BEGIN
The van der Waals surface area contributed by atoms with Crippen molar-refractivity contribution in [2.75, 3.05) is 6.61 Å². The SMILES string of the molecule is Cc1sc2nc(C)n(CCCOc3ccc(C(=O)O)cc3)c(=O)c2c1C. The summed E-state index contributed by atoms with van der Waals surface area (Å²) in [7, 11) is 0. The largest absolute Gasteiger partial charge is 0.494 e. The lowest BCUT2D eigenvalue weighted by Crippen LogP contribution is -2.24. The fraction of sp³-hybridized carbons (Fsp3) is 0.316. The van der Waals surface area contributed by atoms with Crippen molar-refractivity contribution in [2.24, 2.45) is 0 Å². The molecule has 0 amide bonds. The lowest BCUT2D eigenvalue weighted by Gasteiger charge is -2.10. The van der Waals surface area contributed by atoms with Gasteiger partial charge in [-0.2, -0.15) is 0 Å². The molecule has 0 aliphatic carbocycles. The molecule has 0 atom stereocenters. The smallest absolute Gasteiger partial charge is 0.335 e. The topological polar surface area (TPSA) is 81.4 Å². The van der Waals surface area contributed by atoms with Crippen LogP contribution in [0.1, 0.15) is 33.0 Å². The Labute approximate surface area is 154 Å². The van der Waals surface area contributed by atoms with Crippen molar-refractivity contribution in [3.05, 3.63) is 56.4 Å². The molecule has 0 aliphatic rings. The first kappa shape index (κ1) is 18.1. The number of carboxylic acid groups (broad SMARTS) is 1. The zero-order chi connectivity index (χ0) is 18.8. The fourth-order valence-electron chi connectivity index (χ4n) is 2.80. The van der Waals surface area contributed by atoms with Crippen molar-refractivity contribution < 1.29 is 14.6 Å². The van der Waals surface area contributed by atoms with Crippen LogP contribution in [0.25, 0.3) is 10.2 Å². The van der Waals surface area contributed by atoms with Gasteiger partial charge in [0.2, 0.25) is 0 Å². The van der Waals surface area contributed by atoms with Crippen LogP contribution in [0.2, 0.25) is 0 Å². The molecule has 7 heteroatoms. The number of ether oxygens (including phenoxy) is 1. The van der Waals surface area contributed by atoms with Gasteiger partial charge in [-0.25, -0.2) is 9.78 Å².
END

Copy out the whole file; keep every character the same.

The van der Waals surface area contributed by atoms with Crippen molar-refractivity contribution in [2.75, 3.05) is 6.61 Å². The SMILES string of the molecule is Cc1sc2nc(C)n(CCCOc3ccc(C(=O)O)cc3)c(=O)c2c1C. The summed E-state index contributed by atoms with van der Waals surface area (Å²) in [7, 11) is 0. The largest absolute Gasteiger partial charge is 0.494 e. The lowest BCUT2D eigenvalue weighted by Crippen LogP contribution is -2.24. The fraction of sp³-hybridized carbons (Fsp3) is 0.316. The van der Waals surface area contributed by atoms with Crippen molar-refractivity contribution in [2.24, 2.45) is 0 Å². The molecule has 0 amide bonds. The lowest BCUT2D eigenvalue weighted by Gasteiger charge is -2.10. The van der Waals surface area contributed by atoms with Gasteiger partial charge in [-0.2, -0.15) is 0 Å². The molecule has 0 aliphatic carbocycles. The molecule has 0 atom stereocenters. The smallest absolute Gasteiger partial charge is 0.335 e. The topological polar surface area (TPSA) is 81.4 Å². The van der Waals surface area contributed by atoms with Crippen LogP contribution in [0.1, 0.15) is 33.0 Å². The Labute approximate surface area is 154 Å². The van der Waals surface area contributed by atoms with Crippen molar-refractivity contribution in [3.05, 3.63) is 56.4 Å². The molecule has 0 aliphatic rings. The first kappa shape index (κ1) is 18.1. The number of carboxylic acid groups (broad SMARTS) is 1. The zero-order chi connectivity index (χ0) is 18.8. The fourth-order valence-electron chi connectivity index (χ4n) is 2.80. The van der Waals surface area contributed by atoms with Crippen molar-refractivity contribution < 1.29 is 14.6 Å². The van der Waals surface area contributed by atoms with Crippen LogP contribution in [0.25, 0.3) is 10.2 Å². The van der Waals surface area contributed by atoms with Gasteiger partial charge in [0.2, 0.25) is 0 Å². The van der Waals surface area contributed by atoms with Crippen LogP contribution in [0.2, 0.25) is 0 Å². The molecule has 7 heteroatoms. The number of ether oxygens (including phenoxy) is 1. The van der Waals surface area contributed by atoms with Gasteiger partial charge in [-0.25, -0.2) is 9.78 Å².